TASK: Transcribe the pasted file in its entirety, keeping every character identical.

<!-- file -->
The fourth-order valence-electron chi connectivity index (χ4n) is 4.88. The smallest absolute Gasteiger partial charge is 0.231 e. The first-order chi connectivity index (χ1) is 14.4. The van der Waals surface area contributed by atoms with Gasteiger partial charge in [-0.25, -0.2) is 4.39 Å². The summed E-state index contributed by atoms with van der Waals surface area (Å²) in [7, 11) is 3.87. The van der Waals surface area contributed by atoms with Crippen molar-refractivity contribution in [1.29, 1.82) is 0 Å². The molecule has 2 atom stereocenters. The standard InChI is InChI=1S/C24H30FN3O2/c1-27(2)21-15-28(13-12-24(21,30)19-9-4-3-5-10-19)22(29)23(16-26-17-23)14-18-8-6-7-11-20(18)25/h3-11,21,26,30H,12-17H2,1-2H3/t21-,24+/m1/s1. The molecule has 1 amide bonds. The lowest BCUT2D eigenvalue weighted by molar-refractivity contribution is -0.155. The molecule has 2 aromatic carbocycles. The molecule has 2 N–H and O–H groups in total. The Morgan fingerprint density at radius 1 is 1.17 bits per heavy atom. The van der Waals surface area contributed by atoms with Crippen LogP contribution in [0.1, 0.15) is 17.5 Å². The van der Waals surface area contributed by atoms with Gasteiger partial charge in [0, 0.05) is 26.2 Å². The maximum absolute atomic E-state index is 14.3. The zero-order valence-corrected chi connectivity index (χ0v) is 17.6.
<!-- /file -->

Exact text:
The fourth-order valence-electron chi connectivity index (χ4n) is 4.88. The smallest absolute Gasteiger partial charge is 0.231 e. The first-order chi connectivity index (χ1) is 14.4. The van der Waals surface area contributed by atoms with Gasteiger partial charge in [-0.25, -0.2) is 4.39 Å². The summed E-state index contributed by atoms with van der Waals surface area (Å²) in [7, 11) is 3.87. The van der Waals surface area contributed by atoms with Crippen molar-refractivity contribution in [1.29, 1.82) is 0 Å². The molecule has 2 atom stereocenters. The standard InChI is InChI=1S/C24H30FN3O2/c1-27(2)21-15-28(13-12-24(21,30)19-9-4-3-5-10-19)22(29)23(16-26-17-23)14-18-8-6-7-11-20(18)25/h3-11,21,26,30H,12-17H2,1-2H3/t21-,24+/m1/s1. The molecule has 1 amide bonds. The lowest BCUT2D eigenvalue weighted by molar-refractivity contribution is -0.155. The molecule has 2 aromatic carbocycles. The molecule has 2 N–H and O–H groups in total. The Morgan fingerprint density at radius 1 is 1.17 bits per heavy atom. The van der Waals surface area contributed by atoms with Crippen LogP contribution in [0.1, 0.15) is 17.5 Å². The van der Waals surface area contributed by atoms with Gasteiger partial charge in [0, 0.05) is 26.2 Å². The maximum absolute atomic E-state index is 14.3. The zero-order valence-corrected chi connectivity index (χ0v) is 17.6.